Linked by Eugenia Loli on Tue 19th Oct 2004 16:55 UTC
Mono Project This article provides a tour through some Mono programs, along with details about how you can start experimenting with them yourself. Not all of the programs featured here are finished products, but they're all exciting and show off interesting aspects of Mono. Even more Mono applications can be found at We should add to the list the excellent PolarViewer and SportTracker (they go together), and of course, GCursor#, CSBoardGalaxium Messenger, SkyNET and GLyrics among others like Bless, fewnn, GFax, WoodPusher, CDCollect and Kurush.
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Re: re: Victor
by Grendal on Tue 19th Oct 2004 19:32 UTC

Utter rubbish.

I could sit here and make random comments about how unsuitable Java and .NET are for most applications. I would be right in some regards, but I'd be missing the point just as you are.

My day job is developing a very large scale application in Python. We integrate all manner of hardware and data sources and I'm happy to say that most of the time we do a very good job. We sell this software in one of the most heavily regulated and demanding industries in the world. Sometimes we have to write extensions in C, but it's rare.

All of us are good programmers, we're broadly experienced and we know that we have achieved a lot more, in a lot less time, with our 80,000 lines of python than we could have hoped to have achieved with Java or C# or many other languages. There probably is a solution (like Jython, or Boo) that would allow a similar development schedule in those environments, but some things that are the strength of Java or .NET in a browser based environment are deep weaknesses for more common developments.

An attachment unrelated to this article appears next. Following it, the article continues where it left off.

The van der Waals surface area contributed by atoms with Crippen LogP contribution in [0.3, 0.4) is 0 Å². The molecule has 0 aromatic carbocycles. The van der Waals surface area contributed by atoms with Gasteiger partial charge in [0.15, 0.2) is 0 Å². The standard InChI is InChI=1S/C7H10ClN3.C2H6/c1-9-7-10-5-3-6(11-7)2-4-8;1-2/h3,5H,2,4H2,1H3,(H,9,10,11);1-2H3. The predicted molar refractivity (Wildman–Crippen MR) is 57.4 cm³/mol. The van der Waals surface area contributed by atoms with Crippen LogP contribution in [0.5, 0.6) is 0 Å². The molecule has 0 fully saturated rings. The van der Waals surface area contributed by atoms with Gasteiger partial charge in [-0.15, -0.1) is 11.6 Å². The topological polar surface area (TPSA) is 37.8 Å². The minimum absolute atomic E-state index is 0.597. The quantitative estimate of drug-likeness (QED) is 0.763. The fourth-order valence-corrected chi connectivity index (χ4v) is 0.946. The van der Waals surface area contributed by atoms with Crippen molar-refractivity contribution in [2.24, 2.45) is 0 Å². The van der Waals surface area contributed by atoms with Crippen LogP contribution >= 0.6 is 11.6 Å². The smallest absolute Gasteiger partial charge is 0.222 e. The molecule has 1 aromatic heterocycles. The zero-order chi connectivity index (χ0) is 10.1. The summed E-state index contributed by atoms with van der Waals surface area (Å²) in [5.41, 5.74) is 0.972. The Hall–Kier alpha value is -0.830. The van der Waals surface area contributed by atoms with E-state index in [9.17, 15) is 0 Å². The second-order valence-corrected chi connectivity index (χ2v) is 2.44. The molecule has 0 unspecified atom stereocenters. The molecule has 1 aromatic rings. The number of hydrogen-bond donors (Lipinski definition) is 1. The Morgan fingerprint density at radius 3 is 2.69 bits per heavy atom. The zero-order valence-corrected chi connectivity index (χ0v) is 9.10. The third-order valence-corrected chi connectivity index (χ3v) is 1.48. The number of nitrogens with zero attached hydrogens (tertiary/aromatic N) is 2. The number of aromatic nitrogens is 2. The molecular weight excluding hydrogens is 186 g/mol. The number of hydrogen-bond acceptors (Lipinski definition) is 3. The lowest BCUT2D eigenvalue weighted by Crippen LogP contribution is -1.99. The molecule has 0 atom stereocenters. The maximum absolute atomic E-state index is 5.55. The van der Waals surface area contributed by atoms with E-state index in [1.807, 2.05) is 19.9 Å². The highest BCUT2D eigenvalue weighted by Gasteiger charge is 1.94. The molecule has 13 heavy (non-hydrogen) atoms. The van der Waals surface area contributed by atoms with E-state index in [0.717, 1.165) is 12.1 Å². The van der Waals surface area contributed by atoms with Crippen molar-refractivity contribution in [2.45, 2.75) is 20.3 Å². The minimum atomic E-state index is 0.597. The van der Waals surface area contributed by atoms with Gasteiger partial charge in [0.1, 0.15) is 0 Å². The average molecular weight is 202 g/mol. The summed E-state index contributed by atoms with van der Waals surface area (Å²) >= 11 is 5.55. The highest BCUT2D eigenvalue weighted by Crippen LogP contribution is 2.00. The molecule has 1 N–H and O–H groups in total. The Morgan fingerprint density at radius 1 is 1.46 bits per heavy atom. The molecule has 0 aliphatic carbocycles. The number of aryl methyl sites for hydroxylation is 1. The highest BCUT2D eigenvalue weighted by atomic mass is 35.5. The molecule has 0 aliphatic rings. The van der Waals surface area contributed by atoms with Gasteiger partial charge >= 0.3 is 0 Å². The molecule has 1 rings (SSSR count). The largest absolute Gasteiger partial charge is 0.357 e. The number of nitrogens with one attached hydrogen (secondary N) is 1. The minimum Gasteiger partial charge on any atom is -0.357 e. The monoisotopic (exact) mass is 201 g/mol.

The ability to develop large scale applications has a lot to do with the methodologies and attitudes of the people working on it. Sure certain aspects of a language and it's environment can be very helpful in managing projects, but if you're relying 100% on aspects of lanuage to solve these problems for you then you are a very bad programmer indeed.

A good software engineer can appreciate the differing benefits of the tools available to him/her and do the best job with the resources available.

Sure Java runs in it's own environment so you can semi-trust it when pulled from an anonymous source on the web. However that use case is not the be all and end all of modern development, nor is it as trustworthy as you seem to believe.

That said there are many applications I wouldn't write in Python. There are a few things I would choose to write in Java. The key thing is I wouldn't write off anything out of ignorance.

Except of course Perl, perl suck ;-) **Joking.. really**